Winter quarter was one of unexpected weather for many Stanford students. Between high winds and rain from atmospheric rivers loosening up soil, several trees were downed in winter quarter. On Feb. 21, Zane St. John ’26 was walking past Green Library when he was almost hit by a falling tree.
“Five seconds after I walk under the tree, I hear a loud noise behind me, and I look behind me, and the tree’s just done,” said St. John. “That could have been me.”
Emily Liang ’24 said the weather disrupted her commutes to classes. For Liang, the weather was not just a hindrance, but its variability was a point of confusion. “The weather these past couple of weeks have been insane and very inconsistent. Just the other day, it was extremely sunny and warm while it was raining. And then that same night, it got super windy and cloudy,” she said.
Perhaps most surprising was the fact that Lake Lagunita, a now-typically dry lake, was filled for the duration of winter quarter.
Many students like Liang found this weather unusual. According to the National Ocean and Atmospheric Administration (NOAA), California’s San Francisco area has received more precipitation in the first three months of 2023 than all the precipitation in 2022 combined.
But, are the weather events of 2023 truly unique when put on a longer timeframe?
Chris Field Ph.D. ’81, Director of the Woods Institute and Interdisciplinary Environmental Studies at Stanford University, said the weather California has seen this past winter isn’t anything new, but the overall climate trend is.
“California’s weather has always been marked by extreme[s]. And, it’s common to historically have very, very dry periods and very, very wet periods.”
“One of the things we know about a changing climate is that the variability tends to increase,” Field said.
Field claimed that the increase in yearly weather variability is consistent with predictions from climate change models. “Based on [climate change] forecasts, it’s not obvious that we should see consistent change in the annual precipitation, but there’s good evidence that we’re already seeing an increase in year to year variability.”
In the first three months of 2023, the San Francisco area received 19.31 inches of precipitation, rainwater and snowfall, while the sum of all the precipitation from 2022 was 13.42 inches. In 2020, the area got just 5.86 inches.
In addition, California’s winter of 2023 saw a record-breaking 17.5 feet of snow in Lee Vining, Calif. just outside of Yosemite National Park.
According to NOAA, atmospheric rivers form when warm temperatures in the tropics drive ocean water to evaporate and winds blow this vapor to the western U.S. by winds, where it falls as precipitation.
Why did more atmospheric rivers hit California this past winter than in previous years? Field said that while some climate features are easily predictable, some features are much more difficult to forecast. “It’s not that we don’t understand them, it’s that we understand that they are intrinsically chaotic. And that’s things like exactly where these atmospheric rivers will hit,” Field said.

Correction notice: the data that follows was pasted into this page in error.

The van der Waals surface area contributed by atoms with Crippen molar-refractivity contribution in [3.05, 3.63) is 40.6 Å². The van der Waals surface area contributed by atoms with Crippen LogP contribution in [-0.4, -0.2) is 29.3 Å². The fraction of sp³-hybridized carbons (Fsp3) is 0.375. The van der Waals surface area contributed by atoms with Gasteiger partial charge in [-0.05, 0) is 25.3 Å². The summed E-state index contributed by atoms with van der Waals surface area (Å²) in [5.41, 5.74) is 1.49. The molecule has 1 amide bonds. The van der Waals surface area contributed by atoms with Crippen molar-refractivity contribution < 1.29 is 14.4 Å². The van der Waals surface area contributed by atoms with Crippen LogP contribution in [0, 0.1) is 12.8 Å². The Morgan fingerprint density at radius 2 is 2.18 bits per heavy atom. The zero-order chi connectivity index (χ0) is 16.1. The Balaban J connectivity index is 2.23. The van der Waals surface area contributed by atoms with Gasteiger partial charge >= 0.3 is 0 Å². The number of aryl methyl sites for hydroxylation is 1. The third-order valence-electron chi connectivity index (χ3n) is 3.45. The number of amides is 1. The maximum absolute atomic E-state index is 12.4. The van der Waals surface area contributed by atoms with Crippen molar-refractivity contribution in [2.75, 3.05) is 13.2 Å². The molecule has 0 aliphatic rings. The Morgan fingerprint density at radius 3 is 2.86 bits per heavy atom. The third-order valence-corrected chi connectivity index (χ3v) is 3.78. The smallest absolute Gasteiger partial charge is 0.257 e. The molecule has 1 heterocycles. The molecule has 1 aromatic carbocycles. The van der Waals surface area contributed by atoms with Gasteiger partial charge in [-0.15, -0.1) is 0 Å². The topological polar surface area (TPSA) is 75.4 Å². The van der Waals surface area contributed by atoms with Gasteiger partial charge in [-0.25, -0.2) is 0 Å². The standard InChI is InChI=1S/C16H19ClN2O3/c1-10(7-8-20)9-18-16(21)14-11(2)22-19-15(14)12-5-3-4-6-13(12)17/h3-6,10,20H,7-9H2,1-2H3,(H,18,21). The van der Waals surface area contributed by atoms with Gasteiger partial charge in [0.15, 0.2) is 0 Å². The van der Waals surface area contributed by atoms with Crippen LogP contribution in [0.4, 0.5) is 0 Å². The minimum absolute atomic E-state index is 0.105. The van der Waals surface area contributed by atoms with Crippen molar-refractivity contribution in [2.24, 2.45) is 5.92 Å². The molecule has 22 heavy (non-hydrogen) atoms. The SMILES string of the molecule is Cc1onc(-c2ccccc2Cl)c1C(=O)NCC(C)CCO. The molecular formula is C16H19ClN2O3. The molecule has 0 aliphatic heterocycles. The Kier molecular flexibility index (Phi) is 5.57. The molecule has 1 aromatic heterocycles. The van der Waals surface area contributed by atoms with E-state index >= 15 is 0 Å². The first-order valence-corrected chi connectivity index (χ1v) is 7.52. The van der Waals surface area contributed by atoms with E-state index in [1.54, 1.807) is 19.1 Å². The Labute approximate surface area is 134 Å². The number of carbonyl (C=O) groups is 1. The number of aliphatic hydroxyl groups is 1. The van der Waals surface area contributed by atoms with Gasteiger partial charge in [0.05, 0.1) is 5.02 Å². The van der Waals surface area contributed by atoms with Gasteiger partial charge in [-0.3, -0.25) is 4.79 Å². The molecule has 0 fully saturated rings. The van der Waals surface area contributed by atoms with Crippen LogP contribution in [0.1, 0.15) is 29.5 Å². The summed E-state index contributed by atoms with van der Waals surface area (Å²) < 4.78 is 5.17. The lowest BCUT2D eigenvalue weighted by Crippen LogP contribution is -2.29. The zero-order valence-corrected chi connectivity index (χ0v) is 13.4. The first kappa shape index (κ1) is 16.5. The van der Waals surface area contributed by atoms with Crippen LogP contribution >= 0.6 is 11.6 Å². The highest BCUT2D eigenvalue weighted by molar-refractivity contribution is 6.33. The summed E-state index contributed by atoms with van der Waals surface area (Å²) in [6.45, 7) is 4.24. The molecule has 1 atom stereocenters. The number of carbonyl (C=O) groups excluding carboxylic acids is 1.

“They’re susceptible to, kind of, the mathematical definition of chaos, which is: very small differences in the initial conditions can lead to large differences in the way things play out,” Field said.
Daniel Swain, Ph.D. ’16, is a climate scientist at the University of California Los Angeles (UCLA) who works to communicate the science behind these weather events to the general public. Through his blog and YouTube channel, both named “Weather West,” he explains the weather phenomena impacting California in almost real time.
On the question of whether these weather events are climate-change related, Swain concurs with Field in an explanation from his YouTube channel, saying the weather events of the past quarter are aligned with what climate models predict. That being, “increasingly whiplash-y hydroclimate In California.”
In one of his YouTube livestreams, Swain explained the rain California saw in late March was a result of a type of atmospheric river called a “Pineapple Express,” which moves water originating near Hawaii to the western U.S
Prior to atmospheric rivers hitting California in March, Swain explained the event on his YouTube channel. “Are those actual water molecules from the subtropics falling as rain in California? Often, the answer is no. But in this case…it does appear that a lot of the water that’s about to fall on California really did originate in the ocean near the Hawaiian Islands,” Swain said.
As climate change continues to drive changes in weather, this year will almost certainly not be the last time California sees a series of atmospheric rivers. Swain has explained that the atmosphere has the capacity to release more precipitation than before because warmer air can hold more water. As climate change continues to raise average atmospheric temperatures, this capacity will only grow.
In his explanation on his YouTube channel, Swain also clarified that a wet winter does not necessarily mean California is safe from a damaging fire season. Instead, the precipitation we’re currently experiencing is leading to the growth of more undergrowth, and with trees being downed by high winds, all that vegetation may end up being fuel for a particularly damaging fire season. It all depends on how hot and dry spring and summer are this year in California.
As for floods, according to Swain, there is little risk of flooding from snowmelt yet, but as temperatures rise in early April, there’s the potential for that record snowfall to all melt very rapidly, causing disastrous flooding.
“There just really isn’t any mechanism to melt a lot of that high elevation snowpack yet, but eventually it’s going to happen, and the question is whether it happens quickly versus slowly,” Gradual versus rapid snowmelt will be the difference between minor and potentially severe flooding this spring, Swain said.